The art collection

Submitted by IN SEINE

Tuesday, 23 June 2009

As you all know, American millionaires have a tendency to become avid collectors, often of the strangest things. This was certainly true of one particular millionaire whom I shall call John.

John collected impressionist paintings, but not the ones you might think. He specialized in Eastern Bloc artists, being especially fond of those from Bohemia. Over the years, he accumulated hundreds of such paintings. Individually they weren't that valuable, but as a
collection they were of considerable interest to art historians.

Realizing this, he many years ago altered his will so that all of his collection was to be presented to the museum in the town where he had grown up. Also included was a quite handsome sum to cover security and display costs.

Time passed, as it always does, and last year, John died peacefully in his sleep.

What John hadn't foreseen was the breakup of the Soviet Union, and the opening up of the former communist countries to Western eyes. The value of John's collection had shot through the roof, in comparison with what he had considered its monetary value, and his surviving
relatives began to cast envious eyes on the artwork.

The situation was made considerably worse when, during cataloguing, it was discovered that the collection included a long lost work by a famous French impressionist, with a value commensurate with its creators fame.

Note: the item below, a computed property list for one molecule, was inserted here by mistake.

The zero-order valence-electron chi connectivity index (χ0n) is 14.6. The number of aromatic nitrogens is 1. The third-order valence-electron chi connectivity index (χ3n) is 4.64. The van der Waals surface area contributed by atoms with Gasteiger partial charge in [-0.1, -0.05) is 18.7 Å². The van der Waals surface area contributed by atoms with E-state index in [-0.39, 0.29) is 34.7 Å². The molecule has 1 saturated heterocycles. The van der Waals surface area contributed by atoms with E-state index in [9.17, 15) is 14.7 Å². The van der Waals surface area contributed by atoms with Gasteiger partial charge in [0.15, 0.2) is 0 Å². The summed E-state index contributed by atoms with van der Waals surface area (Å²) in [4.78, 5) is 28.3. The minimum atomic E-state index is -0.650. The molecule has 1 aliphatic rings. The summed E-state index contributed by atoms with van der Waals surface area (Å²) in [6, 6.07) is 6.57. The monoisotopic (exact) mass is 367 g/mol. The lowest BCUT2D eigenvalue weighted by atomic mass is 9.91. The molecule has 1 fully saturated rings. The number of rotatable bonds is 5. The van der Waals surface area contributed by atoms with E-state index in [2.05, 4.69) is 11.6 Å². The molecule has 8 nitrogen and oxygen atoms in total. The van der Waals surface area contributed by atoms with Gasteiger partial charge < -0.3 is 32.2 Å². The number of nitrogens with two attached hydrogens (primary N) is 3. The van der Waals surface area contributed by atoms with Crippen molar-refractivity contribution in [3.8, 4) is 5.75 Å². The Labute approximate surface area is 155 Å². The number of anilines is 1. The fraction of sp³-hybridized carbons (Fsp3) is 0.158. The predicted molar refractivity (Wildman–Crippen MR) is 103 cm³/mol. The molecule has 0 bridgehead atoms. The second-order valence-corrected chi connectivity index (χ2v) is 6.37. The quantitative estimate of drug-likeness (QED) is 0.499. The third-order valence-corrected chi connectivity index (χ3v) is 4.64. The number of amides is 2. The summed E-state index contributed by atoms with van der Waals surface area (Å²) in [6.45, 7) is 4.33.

All the relatives screamed loudly, and demanded that the will be contested in court. Some of them wanted all the paintings for themselves, but most were willing to allow the museum to have all except the French example and maybe even that one, as long as the museum was willing to pay a "reasonable price" for them.

As with all such cases, the more money involved, the faster the case is heard, and the longer it takes to hear it. Thus, it was only last week that the judge handed down his decision.

He found that the provision in the will was clearly stated, and perfectly reasonable. He therefore awarded the paintings to the museum, doing so in the clearest terms he could find. Indeed, his summation is a masterpiece of clarity. "From the terms of this will it is plain to see you get your Monet for nothing, and your Czechs for free."


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